Stuber is a rare breed these days, a summer crowd-pleaser made on a low budget. The film is inspired by the buddy action comedies of yesteryear, pairing two likable stars in Kumail Nanjiani and Dave Bautista as an unlikely tandem to save the day. The final product, while nothing particularly new, offers a refreshing low-stakes action/comedy that makes for an enjoyable ride.
Stuber follows Stu (Nanjiani), an Uber driver who finds himself at a crossroads in his life. In comes Vic Manning (Bautista) police offer fresh off surgery who forces Stu on a mission to get revenge for his former partner.
Making these familiar ingredients work is the film’s central stars. Nanjiani is a master of high-strung comedy here, with his energetic performance selling Stu as a likable everyman faced with unpredictable danger. Then there’s Bautista, who continues to prove himself as a uniquely talented actor. He’s got that classic blunt tough guy look to him, but his acting chops and deft comedic touch show there’s more under the surface. Their comedic chemistry thrives off their contrasting styles, with loud shouting matches and sharp barbs at one another offering a bevy of laughs.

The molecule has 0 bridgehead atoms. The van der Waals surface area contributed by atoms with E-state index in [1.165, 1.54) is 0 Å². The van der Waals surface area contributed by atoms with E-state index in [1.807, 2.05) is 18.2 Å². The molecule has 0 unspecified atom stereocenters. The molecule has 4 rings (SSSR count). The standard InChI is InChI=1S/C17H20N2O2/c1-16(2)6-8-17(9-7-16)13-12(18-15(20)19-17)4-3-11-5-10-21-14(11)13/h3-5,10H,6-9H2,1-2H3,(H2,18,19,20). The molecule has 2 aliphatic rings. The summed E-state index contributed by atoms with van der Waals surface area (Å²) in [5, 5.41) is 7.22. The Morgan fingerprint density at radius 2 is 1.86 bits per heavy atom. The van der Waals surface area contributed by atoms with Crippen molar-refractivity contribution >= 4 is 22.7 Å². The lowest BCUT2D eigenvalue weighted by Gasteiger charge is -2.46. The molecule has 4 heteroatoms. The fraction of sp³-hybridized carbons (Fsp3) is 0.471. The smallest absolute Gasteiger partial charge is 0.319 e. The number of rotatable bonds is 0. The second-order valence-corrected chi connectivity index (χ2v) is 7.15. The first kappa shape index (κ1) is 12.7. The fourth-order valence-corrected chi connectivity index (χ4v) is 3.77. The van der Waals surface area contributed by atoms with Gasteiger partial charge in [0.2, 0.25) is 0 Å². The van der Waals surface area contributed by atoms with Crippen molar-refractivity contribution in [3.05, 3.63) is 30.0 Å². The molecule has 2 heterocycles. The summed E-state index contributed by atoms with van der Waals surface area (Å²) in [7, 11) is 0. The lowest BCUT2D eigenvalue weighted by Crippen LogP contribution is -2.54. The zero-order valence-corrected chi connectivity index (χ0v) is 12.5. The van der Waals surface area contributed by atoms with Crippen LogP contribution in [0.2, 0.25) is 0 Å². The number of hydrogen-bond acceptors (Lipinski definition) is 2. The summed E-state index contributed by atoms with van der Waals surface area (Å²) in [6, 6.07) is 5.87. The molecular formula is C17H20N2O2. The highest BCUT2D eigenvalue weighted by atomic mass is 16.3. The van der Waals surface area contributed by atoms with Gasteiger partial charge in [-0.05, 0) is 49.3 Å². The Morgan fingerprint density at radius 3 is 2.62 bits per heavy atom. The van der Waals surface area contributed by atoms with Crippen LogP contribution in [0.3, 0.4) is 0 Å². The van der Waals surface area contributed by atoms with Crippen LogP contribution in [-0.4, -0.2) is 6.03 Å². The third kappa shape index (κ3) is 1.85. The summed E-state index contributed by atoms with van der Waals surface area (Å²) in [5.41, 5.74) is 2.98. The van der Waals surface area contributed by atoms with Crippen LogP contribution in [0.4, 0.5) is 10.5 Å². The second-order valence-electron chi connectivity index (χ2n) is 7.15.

Credit is due to director Michael Dowse, who steps into the action/comedy genre after a career of indie comedies. He displays a clear understanding of how these films should work, keeping a breakneck pace throughout while keeping a balanced tone. The action, aside from the shaky cam hand-to-hand fights, is impressive considering the budgetary limitations, often featuring a balance of levity and genuine steaks.
Stuber provides an entertaining experience but adds little to its genre’s formula. Tripper Clancy’s script follows generic plot conventions through and through, as audiences can set their watch to when each “twist” will come to play. None of these characters, while well performed, are imbued with enough depth or personality to make them more memorable. As Stuber stands though, it’s a fun and easy-going romp that provides a steady action/comedy blend.